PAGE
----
$ set +o physical    # turn OFF physical (NOT RECOMMENDED)
$ cd /tmp
$ ln -s -f /var/lib/vim/addons foo ; ls -l foo
lrwxrwxrwx 1 xxx xxx 19 Mar 16 15:17 foo -> /var/lib/vim/addons
$ cd foo ; pwd ; /bin/pwd       # use built-in pwd and external pwd
/tmp/foo                        # this is a lie - is not real location
/var/lib/vim/addons             # correct location from external pwd
$ ls ..                         # shows content of /var/lib/vim, not /tmp
addons
$ cd .. ; pwd    # incorrectly goes back to /tmp, not up to /var/lib/vim
/tmp

As you can see above, the built-in pwd shows your current working directory incorrectly, and cd .. doesn’t behave correctly, based on your actual current working directory. Confusingly, ls .. and cd .. access different directories!

With -o physical all the above problems go away. The ls .. and cd .. both work as expected:

$ set -o physical    # turn ON physical
$ cd /tmp
$ ln -s -f /var/lib/vim/addons foo ; ls -l foo
lrwxrwxrwx 1 xxx xxx 19 Mar 16 15:17 foo -> /var/lib/vim/addons
$ cd foo ; pwd ; /bin/pwd       # use built-in pwd and external pwd
/var/lib/vim/addons             # correct location from built-in pwd
/var/lib/vim/addons             # correct location from external pwd
$ ls ..                         # shows content of /var/lib/vim, as expected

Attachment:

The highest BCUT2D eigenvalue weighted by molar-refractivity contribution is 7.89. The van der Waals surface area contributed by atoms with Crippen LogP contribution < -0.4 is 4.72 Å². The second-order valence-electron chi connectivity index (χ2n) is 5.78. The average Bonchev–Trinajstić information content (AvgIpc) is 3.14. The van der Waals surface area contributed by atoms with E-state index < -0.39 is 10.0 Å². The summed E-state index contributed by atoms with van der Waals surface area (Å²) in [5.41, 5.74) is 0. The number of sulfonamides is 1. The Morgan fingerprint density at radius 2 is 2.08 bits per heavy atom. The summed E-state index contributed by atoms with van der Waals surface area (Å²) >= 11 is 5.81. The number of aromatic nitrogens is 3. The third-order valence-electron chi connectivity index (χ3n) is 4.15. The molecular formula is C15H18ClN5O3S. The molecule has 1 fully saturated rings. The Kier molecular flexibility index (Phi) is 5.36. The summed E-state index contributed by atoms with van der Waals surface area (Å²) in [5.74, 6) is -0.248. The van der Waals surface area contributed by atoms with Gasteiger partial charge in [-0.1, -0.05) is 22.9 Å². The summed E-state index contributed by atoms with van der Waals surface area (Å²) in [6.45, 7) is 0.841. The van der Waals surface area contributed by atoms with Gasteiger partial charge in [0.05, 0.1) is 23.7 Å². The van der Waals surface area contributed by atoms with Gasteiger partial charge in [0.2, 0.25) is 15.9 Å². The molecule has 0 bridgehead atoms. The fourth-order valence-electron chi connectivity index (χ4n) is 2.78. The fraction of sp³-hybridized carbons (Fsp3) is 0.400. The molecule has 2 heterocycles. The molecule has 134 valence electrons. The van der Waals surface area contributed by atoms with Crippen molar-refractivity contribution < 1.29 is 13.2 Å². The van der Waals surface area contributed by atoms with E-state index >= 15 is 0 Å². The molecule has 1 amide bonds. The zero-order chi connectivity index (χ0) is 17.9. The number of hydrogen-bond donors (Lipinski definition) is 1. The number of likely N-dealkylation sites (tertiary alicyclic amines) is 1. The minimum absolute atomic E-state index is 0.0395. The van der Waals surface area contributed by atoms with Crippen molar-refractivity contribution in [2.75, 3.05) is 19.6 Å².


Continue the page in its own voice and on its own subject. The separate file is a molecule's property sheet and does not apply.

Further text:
addons
$ cd .. ; pwd    # correctly goes up to /var/lib/vim, as expected
/var/lib/vim

Read this for a Full Discussion of option Physical

1.1.7 set -o interactive-commentsIndexup to index

Allow # to comment out any following text when typed interactively, e.g. echo a b # this text is not seen

1.2 BASH Shell Aliases for System AdministratorsIndexup to index

Do not set any aliases that you do not understand!

If you don’t know the meaning of an alias, don’t use it. You can RTFM in command man pages to learn about options to commands.

Below are described several BASH shell aliases for a sysadmin that you might put in the interactive section of your .bashrc (below the exit if not interactive line):

alias l='less'
alias mv='mv -i'
alias cp='cp -i -p'
alias ls='ls -abp --color=auto'
alias grep='grep --color=auto'
alias fgrep='grep -F --color=auto'

RTFM to understand what each alias does.

DO NOT alias rm to rm -i, since it requires you to confirm every removal and quickly loses any protective value as you get used to always typing yes without thinking.